Legitimizing Camming


The bustling business of online camming

College tuition is rising faster than the rate of inflation, leaving the average student with almost $30,000 of debt after graduation. More and more students are working to pay for the steep costs of higher education, but while some students wait tables or work retail, others turn to the accessibility of the internet and their own bodies to make end’s meet.

It’s almost a cliché, the down-on-her-luck college girl turns to stripping or porn to pay her way through school. These stories almost always end negatively like some sort of bad Netflix movie. But this is far from the reality of many forms of sex work, especially with webcamming.  

Camming is a type of sex work where performers participate in sexual acts, usually solo or with a few other performers, in front of a live streaming webcam. These cam girls are essentially paid via tips through webcam sites. Users sign up and purchase in-site tokens to give to girls for specific acts, from undressing to masturbation with a specific toy, or even to support an art performance. The tokens then translate into real dollars for the cammers, and those dollars add up.

A college-aged cam girl can make on average $800–2,100 per month for less than 10 hours of work a week, according to the website Webcam Startup. Meanwhile, popular performers can earn an estimated six figures a year. This potential to earn hundreds of dollars over a matter of a few hours can be quite attractive to college students trying to pay bills and make ends meet.

“It can be really quick money. And especially in our society with how expensive things are, they need to depend on quick money for bills and college tuition every semester,” University of Minnesota student Korrina Griffith said.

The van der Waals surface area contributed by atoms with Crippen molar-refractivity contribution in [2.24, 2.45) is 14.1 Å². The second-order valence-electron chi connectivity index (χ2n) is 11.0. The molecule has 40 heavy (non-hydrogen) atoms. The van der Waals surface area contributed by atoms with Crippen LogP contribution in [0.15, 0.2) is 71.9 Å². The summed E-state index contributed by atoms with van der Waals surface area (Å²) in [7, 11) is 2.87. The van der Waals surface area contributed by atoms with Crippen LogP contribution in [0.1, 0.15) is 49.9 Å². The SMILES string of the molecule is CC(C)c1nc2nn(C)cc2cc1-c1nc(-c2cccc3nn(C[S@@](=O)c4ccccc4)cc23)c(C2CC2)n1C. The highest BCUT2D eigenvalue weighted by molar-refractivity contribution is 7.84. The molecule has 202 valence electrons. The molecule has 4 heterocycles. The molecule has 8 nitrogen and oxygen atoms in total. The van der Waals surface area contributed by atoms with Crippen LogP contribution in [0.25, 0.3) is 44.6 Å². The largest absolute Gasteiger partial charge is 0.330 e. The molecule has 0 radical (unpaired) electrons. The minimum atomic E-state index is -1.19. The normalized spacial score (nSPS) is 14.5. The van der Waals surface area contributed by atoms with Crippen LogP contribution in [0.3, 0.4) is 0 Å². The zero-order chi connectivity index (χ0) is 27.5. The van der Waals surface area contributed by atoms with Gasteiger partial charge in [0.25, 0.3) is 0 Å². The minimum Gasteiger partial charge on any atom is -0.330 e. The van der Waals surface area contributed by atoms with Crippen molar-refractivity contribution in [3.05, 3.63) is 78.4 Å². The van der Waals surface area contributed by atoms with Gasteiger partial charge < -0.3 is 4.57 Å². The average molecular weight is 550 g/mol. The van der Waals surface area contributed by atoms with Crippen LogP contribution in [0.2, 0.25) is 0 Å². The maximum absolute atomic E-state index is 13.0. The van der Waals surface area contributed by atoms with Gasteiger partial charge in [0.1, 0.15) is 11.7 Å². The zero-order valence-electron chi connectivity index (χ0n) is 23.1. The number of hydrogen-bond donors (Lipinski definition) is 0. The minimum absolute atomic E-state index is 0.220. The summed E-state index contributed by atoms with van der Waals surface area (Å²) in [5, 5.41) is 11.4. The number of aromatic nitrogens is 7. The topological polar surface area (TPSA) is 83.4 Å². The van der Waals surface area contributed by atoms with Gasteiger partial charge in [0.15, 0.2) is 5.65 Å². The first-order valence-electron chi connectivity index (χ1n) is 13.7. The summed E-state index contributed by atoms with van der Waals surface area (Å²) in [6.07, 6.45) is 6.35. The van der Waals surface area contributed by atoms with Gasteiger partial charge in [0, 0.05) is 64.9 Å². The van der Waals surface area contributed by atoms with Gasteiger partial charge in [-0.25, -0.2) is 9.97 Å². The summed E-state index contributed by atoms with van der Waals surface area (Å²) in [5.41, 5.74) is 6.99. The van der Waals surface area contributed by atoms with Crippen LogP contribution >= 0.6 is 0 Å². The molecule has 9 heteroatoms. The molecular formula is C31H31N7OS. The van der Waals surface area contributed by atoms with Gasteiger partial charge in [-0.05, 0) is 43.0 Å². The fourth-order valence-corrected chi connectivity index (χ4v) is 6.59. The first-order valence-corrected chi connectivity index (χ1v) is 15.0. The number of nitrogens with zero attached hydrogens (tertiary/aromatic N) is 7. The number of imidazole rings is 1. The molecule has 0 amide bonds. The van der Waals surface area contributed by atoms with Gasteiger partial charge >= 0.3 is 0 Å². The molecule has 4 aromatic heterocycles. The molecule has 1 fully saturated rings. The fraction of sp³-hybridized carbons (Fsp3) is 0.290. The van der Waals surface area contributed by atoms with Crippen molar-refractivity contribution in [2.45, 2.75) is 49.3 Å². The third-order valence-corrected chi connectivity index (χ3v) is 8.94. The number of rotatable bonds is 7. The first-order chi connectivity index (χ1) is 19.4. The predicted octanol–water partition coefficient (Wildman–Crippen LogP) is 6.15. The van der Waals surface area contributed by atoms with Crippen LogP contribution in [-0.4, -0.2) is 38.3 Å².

And payment doesn’t come just through tokens. Many performers have public Amazon wishlists which they encourage their fans to send them gifts from. Sometimes they receive items they want, other times, not so much.

Griffith is a double major in psychology and gender, women, and sexuality studies and is a sexual assault advocate, who knows about 20 people who have done some type of sex work, most commonly camming and/or stripping. About half of these people cammed while in college, Griffith said.

“I’ve been able to go to school full-time and still manage to pay my bills. […] I wouldn’t have been able to do that with a full-time job,” a performer in the 2015 documentary Cam Girlz said. As she hula-hooped on a bed in front of her computer, she discussed her plans to continue camming to fund graduate school.

In 2004, the average debt for a Minnesota student was less than $20,000, but by 2014, that number reached almost $32,000. From 2008 to 2012, college debt increased by 25 percent, and it has been rising since, with some reporting an increase of 325 percent from 2004 to 2015. But these numbers only take into account student loans used to pay for tuition, not including housing costs, bills, groceries, and other day-to-day expenses.